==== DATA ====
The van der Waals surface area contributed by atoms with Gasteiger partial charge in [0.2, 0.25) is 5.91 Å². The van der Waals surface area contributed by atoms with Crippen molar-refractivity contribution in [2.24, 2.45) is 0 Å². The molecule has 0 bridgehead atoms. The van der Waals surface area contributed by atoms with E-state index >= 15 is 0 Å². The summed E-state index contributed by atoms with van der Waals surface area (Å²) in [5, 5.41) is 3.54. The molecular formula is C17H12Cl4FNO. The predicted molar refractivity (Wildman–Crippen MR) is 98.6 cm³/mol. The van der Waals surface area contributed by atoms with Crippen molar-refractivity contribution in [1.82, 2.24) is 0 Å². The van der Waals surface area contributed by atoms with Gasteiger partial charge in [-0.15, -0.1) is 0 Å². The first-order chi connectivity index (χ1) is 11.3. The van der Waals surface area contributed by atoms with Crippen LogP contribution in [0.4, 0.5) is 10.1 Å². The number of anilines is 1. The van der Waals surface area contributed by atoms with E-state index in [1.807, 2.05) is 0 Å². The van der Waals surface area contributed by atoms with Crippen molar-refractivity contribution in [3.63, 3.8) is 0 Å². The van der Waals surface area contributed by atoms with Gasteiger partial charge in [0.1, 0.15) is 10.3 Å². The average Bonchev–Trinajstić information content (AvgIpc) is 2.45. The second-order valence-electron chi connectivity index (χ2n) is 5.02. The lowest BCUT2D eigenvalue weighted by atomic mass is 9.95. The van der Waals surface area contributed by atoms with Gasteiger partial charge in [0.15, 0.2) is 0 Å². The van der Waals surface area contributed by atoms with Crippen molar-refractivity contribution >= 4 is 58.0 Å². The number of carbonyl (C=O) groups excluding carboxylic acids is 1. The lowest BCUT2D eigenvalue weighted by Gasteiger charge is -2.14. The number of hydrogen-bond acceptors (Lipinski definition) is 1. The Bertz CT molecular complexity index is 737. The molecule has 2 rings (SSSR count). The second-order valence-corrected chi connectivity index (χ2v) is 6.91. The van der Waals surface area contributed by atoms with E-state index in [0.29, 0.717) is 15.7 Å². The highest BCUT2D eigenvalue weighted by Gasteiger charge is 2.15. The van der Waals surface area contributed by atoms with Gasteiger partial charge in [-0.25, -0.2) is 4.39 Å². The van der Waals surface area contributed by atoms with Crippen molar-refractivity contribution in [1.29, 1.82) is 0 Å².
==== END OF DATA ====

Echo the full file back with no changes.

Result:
The van der Waals surface area contributed by atoms with Gasteiger partial charge in [0.2, 0.25) is 5.91 Å². The van der Waals surface area contributed by atoms with Crippen molar-refractivity contribution in [2.24, 2.45) is 0 Å². The molecule has 0 bridgehead atoms. The van der Waals surface area contributed by atoms with E-state index >= 15 is 0 Å². The summed E-state index contributed by atoms with van der Waals surface area (Å²) in [5, 5.41) is 3.54. The molecular formula is C17H12Cl4FNO. The predicted molar refractivity (Wildman–Crippen MR) is 98.6 cm³/mol. The van der Waals surface area contributed by atoms with Crippen molar-refractivity contribution in [1.82, 2.24) is 0 Å². The van der Waals surface area contributed by atoms with Gasteiger partial charge in [-0.15, -0.1) is 0 Å². The first-order chi connectivity index (χ1) is 11.3. The van der Waals surface area contributed by atoms with Crippen LogP contribution in [0.4, 0.5) is 10.1 Å². The number of anilines is 1. The van der Waals surface area contributed by atoms with E-state index in [1.807, 2.05) is 0 Å². The van der Waals surface area contributed by atoms with Crippen molar-refractivity contribution in [3.63, 3.8) is 0 Å². The van der Waals surface area contributed by atoms with Gasteiger partial charge in [0.1, 0.15) is 10.3 Å². The average Bonchev–Trinajstić information content (AvgIpc) is 2.45. The second-order valence-electron chi connectivity index (χ2n) is 5.02. The lowest BCUT2D eigenvalue weighted by atomic mass is 9.95. The van der Waals surface area contributed by atoms with Gasteiger partial charge in [0.15, 0.2) is 0 Å². The van der Waals surface area contributed by atoms with Crippen molar-refractivity contribution >= 4 is 58.0 Å². The number of carbonyl (C=O) groups excluding carboxylic acids is 1. The lowest BCUT2D eigenvalue weighted by Gasteiger charge is -2.14. The number of hydrogen-bond acceptors (Lipinski definition) is 1. The Bertz CT molecular complexity index is 737. The molecule has 2 rings (SSSR count). The second-order valence-corrected chi connectivity index (χ2v) is 6.91. The van der Waals surface area contributed by atoms with E-state index in [0.29, 0.717) is 15.7 Å². The highest BCUT2D eigenvalue weighted by Gasteiger charge is 2.15. The van der Waals surface area contributed by atoms with Gasteiger partial charge in [-0.25, -0.2) is 4.39 Å². The van der Waals surface area contributed by atoms with Crippen molar-refractivity contribution in [1.29, 1.82) is 0 Å².